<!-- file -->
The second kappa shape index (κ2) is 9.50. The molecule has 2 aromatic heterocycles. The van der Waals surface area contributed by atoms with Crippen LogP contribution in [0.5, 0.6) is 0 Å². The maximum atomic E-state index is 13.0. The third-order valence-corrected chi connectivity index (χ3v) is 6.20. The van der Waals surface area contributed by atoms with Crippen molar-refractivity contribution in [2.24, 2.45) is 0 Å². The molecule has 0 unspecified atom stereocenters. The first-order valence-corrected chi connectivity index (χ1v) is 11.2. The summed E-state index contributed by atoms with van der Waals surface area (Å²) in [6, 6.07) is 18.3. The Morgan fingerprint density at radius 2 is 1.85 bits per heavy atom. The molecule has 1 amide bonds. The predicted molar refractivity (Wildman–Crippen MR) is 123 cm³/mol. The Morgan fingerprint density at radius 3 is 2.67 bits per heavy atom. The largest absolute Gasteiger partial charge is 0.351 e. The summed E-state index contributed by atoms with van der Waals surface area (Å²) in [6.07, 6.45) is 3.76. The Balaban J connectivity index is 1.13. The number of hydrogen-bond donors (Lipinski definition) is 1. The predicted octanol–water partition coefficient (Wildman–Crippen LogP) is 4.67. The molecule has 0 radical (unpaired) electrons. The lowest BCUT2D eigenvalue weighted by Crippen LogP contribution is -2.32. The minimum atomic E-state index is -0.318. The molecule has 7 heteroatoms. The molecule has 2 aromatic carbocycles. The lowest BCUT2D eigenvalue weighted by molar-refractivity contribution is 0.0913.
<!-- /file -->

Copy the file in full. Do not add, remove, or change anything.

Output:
The second kappa shape index (κ2) is 9.50. The molecule has 2 aromatic heterocycles. The van der Waals surface area contributed by atoms with Crippen LogP contribution in [0.5, 0.6) is 0 Å². The maximum atomic E-state index is 13.0. The third-order valence-corrected chi connectivity index (χ3v) is 6.20. The van der Waals surface area contributed by atoms with Crippen molar-refractivity contribution in [2.24, 2.45) is 0 Å². The molecule has 0 unspecified atom stereocenters. The first-order valence-corrected chi connectivity index (χ1v) is 11.2. The summed E-state index contributed by atoms with van der Waals surface area (Å²) in [6, 6.07) is 18.3. The Morgan fingerprint density at radius 2 is 1.85 bits per heavy atom. The molecule has 1 amide bonds. The predicted molar refractivity (Wildman–Crippen MR) is 123 cm³/mol. The Morgan fingerprint density at radius 3 is 2.67 bits per heavy atom. The largest absolute Gasteiger partial charge is 0.351 e. The summed E-state index contributed by atoms with van der Waals surface area (Å²) in [6.07, 6.45) is 3.76. The Balaban J connectivity index is 1.13. The number of hydrogen-bond donors (Lipinski definition) is 1. The predicted octanol–water partition coefficient (Wildman–Crippen LogP) is 4.67. The molecule has 0 radical (unpaired) electrons. The lowest BCUT2D eigenvalue weighted by Crippen LogP contribution is -2.32. The minimum atomic E-state index is -0.318. The molecule has 7 heteroatoms. The molecule has 2 aromatic carbocycles. The lowest BCUT2D eigenvalue weighted by molar-refractivity contribution is 0.0913.